While evidence from laboratory and epidemiological (observational) studies suggest a cardioprotective effect, no controlled studies have been completed on the effect of alcoholic drinks on the risk of developing heart disease or stroke. Excessive consumption of alcohol can cause cirrhosis of the liver and alcoholism; the American Heart Association cautions people to "consult your doctor on the benefits and risks of consuming alcohol in moderation."
Wine's effect on the brain is also under study. One study concluded that wine made from the Cabernet Sauvignon grape reduces the risk of Alzheimer's Disease. Another study concluded that among alcoholics, wine damages the hippocampus to a greater degree than other alcoholic beverages.
Sulphites are present in all wines and are formed as a natural product of the fermentation process, and many wine producers add sulfur dioxide in order to help preserve wine. Sulfur dioxide is also added to foods such as dried apricots and orange juice. The level of added sulfites varies, and some wines have been marketed with low sulfite content. Sulphites in wine can cause some people, particularly those with asthma, to have adverse reactions.
References & Bibliography
- "wine". Encyclopædia Britannica. Encyclopædia Britannica Online. Retrieved on 2008-06-25.
- Johnson, H. (1989). Vintage: The Story of Wine, 11–6, Simon & Schuster.
- Introduction to Wine. 2basnob.com.
- Lindberg, Matthew L., Ezra A. Amsterdam (2008). Alcohol, wine, and cardiovascular health. Clinical Cardiology 31 (8): 347–51.
- Dodd, Tim H., Steve Morse (1994). The impact of media stories concerning health issues on food product sales: management planning and responses. Journal of Consumer Marketing 11 (2): 17–24.
- Olas, Beata, Barbara Wachowicz, Joanna Saluk-Juszczak and Tomasz Zieliński (August 2002). Effect of resveratrol, a natural polyphenolic compound, on platelet activation induced by endotoxin or thrombin. Thrombosis Research 107 (3): 141–145.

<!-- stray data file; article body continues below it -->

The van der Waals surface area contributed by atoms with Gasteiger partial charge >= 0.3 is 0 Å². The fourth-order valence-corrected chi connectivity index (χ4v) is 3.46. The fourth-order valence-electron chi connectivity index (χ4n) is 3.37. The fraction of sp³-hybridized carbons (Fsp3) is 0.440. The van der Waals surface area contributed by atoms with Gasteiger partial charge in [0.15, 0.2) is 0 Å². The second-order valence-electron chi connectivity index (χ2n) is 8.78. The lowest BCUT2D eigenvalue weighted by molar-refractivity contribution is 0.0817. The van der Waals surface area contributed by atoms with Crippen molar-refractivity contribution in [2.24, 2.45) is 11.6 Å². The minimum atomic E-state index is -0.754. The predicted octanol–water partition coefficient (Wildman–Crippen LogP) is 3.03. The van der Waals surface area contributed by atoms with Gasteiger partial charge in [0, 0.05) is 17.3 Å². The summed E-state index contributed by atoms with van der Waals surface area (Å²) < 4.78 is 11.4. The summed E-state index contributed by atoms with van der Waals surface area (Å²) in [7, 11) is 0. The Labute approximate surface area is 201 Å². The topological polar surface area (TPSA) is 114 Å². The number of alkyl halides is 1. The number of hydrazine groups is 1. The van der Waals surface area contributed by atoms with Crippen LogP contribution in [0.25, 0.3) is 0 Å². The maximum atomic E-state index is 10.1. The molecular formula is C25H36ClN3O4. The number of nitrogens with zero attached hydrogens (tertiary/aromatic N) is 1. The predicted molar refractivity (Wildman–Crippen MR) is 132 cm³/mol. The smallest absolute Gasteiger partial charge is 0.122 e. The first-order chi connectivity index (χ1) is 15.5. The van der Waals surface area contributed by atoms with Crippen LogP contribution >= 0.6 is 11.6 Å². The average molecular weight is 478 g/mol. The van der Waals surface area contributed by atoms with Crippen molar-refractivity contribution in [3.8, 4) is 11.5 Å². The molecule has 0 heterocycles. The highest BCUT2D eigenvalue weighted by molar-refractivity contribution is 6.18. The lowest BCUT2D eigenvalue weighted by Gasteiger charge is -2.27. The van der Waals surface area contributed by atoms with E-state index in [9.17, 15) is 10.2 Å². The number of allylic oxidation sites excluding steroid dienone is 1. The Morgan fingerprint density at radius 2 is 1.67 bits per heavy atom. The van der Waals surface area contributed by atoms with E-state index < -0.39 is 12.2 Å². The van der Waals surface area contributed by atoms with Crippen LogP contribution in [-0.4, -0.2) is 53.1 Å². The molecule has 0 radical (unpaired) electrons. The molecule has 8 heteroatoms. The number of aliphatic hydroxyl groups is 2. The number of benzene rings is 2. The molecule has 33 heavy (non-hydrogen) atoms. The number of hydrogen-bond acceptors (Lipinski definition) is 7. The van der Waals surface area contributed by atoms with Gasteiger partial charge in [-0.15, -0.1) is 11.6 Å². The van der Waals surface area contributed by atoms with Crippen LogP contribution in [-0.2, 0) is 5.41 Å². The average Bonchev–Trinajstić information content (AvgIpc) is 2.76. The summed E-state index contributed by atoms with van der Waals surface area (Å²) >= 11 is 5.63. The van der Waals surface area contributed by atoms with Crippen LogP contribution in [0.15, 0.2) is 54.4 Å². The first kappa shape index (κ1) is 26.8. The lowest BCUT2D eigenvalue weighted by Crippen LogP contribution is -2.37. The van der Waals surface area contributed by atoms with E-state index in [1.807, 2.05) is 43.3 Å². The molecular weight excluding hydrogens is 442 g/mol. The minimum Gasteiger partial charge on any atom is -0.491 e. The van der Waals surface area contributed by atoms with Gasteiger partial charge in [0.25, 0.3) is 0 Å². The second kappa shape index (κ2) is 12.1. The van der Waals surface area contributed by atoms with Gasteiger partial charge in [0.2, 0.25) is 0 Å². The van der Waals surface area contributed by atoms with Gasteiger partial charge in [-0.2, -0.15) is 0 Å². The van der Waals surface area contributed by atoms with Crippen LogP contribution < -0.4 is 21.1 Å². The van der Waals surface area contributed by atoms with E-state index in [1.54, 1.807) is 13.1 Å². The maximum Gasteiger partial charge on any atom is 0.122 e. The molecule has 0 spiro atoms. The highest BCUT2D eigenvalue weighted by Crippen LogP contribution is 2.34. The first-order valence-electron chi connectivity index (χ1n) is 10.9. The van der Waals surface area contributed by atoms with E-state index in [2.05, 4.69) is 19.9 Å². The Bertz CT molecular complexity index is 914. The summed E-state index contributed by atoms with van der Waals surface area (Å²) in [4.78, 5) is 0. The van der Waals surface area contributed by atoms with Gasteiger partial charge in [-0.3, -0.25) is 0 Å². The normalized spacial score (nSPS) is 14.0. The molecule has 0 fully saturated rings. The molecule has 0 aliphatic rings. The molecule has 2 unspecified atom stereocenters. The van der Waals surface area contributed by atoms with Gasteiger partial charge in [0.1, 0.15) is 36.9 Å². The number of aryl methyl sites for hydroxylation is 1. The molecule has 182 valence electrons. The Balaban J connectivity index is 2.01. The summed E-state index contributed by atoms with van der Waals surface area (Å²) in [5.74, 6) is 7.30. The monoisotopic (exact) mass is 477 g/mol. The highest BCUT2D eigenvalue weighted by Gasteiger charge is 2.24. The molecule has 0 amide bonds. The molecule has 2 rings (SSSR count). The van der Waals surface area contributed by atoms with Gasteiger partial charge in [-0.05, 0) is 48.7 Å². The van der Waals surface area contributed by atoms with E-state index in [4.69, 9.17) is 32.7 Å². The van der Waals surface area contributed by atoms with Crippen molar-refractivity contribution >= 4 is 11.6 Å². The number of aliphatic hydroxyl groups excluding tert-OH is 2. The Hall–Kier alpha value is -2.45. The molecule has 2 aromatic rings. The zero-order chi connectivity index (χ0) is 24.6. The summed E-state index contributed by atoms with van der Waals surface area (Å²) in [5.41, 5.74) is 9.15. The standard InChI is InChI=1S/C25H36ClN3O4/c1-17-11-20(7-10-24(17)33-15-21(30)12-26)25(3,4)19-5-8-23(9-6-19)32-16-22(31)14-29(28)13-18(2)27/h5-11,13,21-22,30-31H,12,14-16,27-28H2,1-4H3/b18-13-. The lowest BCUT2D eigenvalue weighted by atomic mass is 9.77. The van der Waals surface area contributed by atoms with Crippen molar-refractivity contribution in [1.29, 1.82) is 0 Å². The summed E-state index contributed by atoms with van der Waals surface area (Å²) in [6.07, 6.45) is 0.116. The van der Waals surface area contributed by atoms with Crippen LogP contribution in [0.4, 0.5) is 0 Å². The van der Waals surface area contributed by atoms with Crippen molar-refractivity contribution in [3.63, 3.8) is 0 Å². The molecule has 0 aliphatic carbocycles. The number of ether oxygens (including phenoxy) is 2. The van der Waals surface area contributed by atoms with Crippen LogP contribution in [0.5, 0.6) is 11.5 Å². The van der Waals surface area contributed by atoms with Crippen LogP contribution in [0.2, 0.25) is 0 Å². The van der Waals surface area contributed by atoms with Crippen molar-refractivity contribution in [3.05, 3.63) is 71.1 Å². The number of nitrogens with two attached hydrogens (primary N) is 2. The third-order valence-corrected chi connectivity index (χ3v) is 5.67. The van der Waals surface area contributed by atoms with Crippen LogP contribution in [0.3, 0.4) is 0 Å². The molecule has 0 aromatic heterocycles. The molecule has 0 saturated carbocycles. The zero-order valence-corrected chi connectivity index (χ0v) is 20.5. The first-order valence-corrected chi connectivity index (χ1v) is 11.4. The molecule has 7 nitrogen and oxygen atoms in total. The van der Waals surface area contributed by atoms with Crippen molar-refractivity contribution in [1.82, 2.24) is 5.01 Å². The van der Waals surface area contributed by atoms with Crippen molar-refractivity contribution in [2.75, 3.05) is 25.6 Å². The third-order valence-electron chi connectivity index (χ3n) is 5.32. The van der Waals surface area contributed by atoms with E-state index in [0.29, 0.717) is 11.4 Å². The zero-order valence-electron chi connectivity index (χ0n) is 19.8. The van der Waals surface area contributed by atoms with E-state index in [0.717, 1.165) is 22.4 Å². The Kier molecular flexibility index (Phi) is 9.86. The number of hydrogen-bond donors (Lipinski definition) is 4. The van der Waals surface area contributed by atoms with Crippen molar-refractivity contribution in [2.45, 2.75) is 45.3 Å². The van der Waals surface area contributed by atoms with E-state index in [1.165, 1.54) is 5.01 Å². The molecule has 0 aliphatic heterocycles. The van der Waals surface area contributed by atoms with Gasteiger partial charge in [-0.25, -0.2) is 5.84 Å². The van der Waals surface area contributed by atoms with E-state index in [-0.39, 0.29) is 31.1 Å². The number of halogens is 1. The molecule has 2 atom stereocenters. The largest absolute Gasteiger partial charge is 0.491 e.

- Barger, Jamie L., Tsuyoshi Kayo, James M. Vann, Edward B. Arias, Jelai Wang, Timothy A. Hacker, Ying Wang, Daniel Raederstorff, Jason D. Morrow, Christiaan Leeuwenburgh, David B. Allison, Kurt W. Saupe, Gregory D. Cartee, Richard Weindruch, Tomas A. Prolla (2008). A Low Dose of Dietary Resveratrol Partially Mimics Caloric Restriction and Retards Aging Parameters in Mice. PLoS ONE 3 (6).
- Frémont, Lucie (January 2000). Biological effects of resveratrol. Life Sciences 66 (8): 663–673.
- de Lange, D.W. (2007). From red wine to polyphenols and back: A journey through the history of the French Paradox. Thrombosis Research 119 (4): 403–406.
- Corder, R., W. Mullen, N. Q. Khan, S. C. Marks, E. G. Wood, M. J. Carrier and A. Crozier. Oenology: Red wine procyanidins and vascular health. Nature 444 (566): 566.
- Daglia, M., A. Papetti, P. Grisoli, C. Aceti, C. Dacarro, and G. Gazzani (2007). Antibacterial Activity of Red and White Wine against Oral Streptococci. Journal of Agricultural and Food Chemistry 55 (13): 5038.
- Red Wine May Lower Lung Cancer Risk Newswise, Retrieved on October 7, 2008.
- Centers for Disease Control and Prevention. General Information on Alcohol Use and Health. URL accessed on 2008-06-26.
- American Heart Association. Alcohol, Wine and Cardiovascular Disease. URL accessed on 2008-06-26.
- Wang, Jun, Lap Ho, Zhong Zhao, Ilana Seror, Nelson Humala, Dara L. Dickstein, Meenakshisundaram Thiyagarajan, Susan S. Percival, Stephen T. Talcott and Giulio Maria Pasinetti (2006). Moderate Consumption of Cabernet Sauvignon Attenuates β-amyloid Neuropathology in a Mouse Model of Alzheimer's Disease. FASEB 20: 2313–2320.
- includeonly>"Cabernet Sauvignon Red Wine Reduces The Risk Of Alzheimer's Disease", ScienceDaily, ScienceDaily LLC, 2007-09-21. Retrieved on 2008-06-25.
- includeonly>Allen, Vanessa. "Wine is worse for brain than beer, scientists reveal in blow for women drinkers", Daily Mail, Associated Newspapers Ltd, 2008-03-17. Retrieved on 2008-06-25.
- Ageing and Storing Wines, Wines of Canada, Retrieved 5 June 2007